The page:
Nicknamed Boots, Mr. Del Biaggio ran a venture-capital firm in California when he joined Onco’s board. He had owned a small stake in the NHL’s San Jose Sharks and was involved in a group buying the Nashville Predators when his world crumbled in 2008. It turned out a passion for hockey was not all Mr. Del Biaggio shared with Mr. Vanier, and in 2009 he was sentenced to eight years in prison on charges of securities fraud. It was revealed that he had forged documents to obtain $110-million in loans used to finance the Predators purchase and that his investment business was a Ponzi scheme.
The Ontario Securities Commission later found that of the $21.8-million Onco claimed to have in available assets when it published a prospectus for investors in 2007, $20-million was owed to Onco by Mr. Del Biaggio. About all Onco really had in the bank was a worthless IOU.
Onco owned and operated oil and gas wells in southwestern Ontario and Michigan, but production was minimal. “The potential was there,” Mr. Lacasse said. “They were old oil and gas deposits, and with some exploration we could have found more. But there was never an effort.”
After opening trading at five dollars a share in November, 2007, Onco shares had dropped to 15 cents when trading was halted in July, 2008 for a failure to file financial statements. In August, 2008, Mr. Lacasse and Ms. Lambert suspended Mr. Vanier and Ms. Ramage, as she was then known, from their positions with the company. An audit had revealed that “a significant portion of Onco’s funds (approximately $17.3-million) was paid to Mr. Vanier and Ms. Ramage personally and/or to one or more companies associated with them,” Mr. Lacasse and Ms. Lambert said at the time.
Mr. Vanier had not even paid the bill for the room at Toronto’s Hockey Hall of Fame where the company’s initial public offering was launched in November, 2007, in the presence of “an international group of luminary entrepreneurs and celebrities,” in the words of the Onco news release.
Mr. Lacasse and Ms. Lambert said they alerted police in 2008, but it would be another five years before the RCMP announced the charges of submitting a false prospectus and perjury. After a number of delays in the case, the Ontario Crown advised the court this month that it would bypass the preliminary hearing and proceed to trial through a direct indictment. A trial date has not been set.
That is what is especially hard, trying to regain credibility among my friends and family. I recommended that they invest. I said it was a sure thing.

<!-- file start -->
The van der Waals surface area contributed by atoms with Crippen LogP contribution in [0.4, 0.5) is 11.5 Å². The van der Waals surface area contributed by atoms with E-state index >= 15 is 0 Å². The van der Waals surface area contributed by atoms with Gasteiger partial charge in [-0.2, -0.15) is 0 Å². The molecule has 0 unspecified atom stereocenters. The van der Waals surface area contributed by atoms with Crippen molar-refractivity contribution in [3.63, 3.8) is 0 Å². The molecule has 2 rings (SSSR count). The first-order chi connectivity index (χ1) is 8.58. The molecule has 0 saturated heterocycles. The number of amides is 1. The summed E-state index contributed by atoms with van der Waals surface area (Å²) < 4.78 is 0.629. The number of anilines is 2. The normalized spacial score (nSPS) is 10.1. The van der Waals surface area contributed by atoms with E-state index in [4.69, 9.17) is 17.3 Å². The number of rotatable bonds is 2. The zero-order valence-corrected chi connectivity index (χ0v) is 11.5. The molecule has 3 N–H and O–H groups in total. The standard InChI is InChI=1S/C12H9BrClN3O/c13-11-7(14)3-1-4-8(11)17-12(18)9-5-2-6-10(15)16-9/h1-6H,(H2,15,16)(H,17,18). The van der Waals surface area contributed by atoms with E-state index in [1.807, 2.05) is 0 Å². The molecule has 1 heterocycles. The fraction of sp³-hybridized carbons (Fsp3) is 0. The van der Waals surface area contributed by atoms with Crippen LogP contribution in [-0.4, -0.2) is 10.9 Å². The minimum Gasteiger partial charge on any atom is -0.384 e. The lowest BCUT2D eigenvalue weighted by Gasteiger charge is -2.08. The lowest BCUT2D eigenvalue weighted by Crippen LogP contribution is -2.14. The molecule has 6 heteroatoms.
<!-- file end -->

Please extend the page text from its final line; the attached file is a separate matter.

The disintegration of Onco and the revelation by the London Free Press in 2010 that Mr. Vanier was Mr. Gagnon caused embarrassment for police, but in the end no one was punished. Louis Raiche, the SQ officer who accompanied Mr. Vanier at some public events and was photographed next to him at a Rimouski golf tournament, told the Drummondville newspaper L’Actuel in 2013 that confidentiality rules had prevented him from divulging that Mr. Vanier was a former informant. He underwent an internal inquiry in 2010 and was cleared of any wrongdoing. “I can understand that there were shareholders who lost money and are trying to find someone guilty, but this was settled four years ago,” Mr. Raiche, now retired from the SQ, told the National Post.
Mr. Lacasse prefers not to say how much money he sunk into the venture, but he adds that investors who lost everything in Onco had a chance to get out with a small profit before the stock hit rock bottom. “In mining and oil, all the plays are like a casino,” he said.
Usually, though, the casino is not being run by a convicted fraudster benefiting from police protection. Mr. Lacasse acknowledged that he feels badly about his role in touting Onco. “I was naïve, trusting,” he said. He teaches good governance to his university students, but even he did not sense anything was amiss until it was too late.
Mr. Parent saw Onco swallow his retirement savings, but even worse is the guilt he feels over encouraging others to invest. “For sure that chilled the relationship,” he said. “That is what is especially hard, trying to regain credibility among my friends and family. I recommended that they invest. I said it was a sure thing.”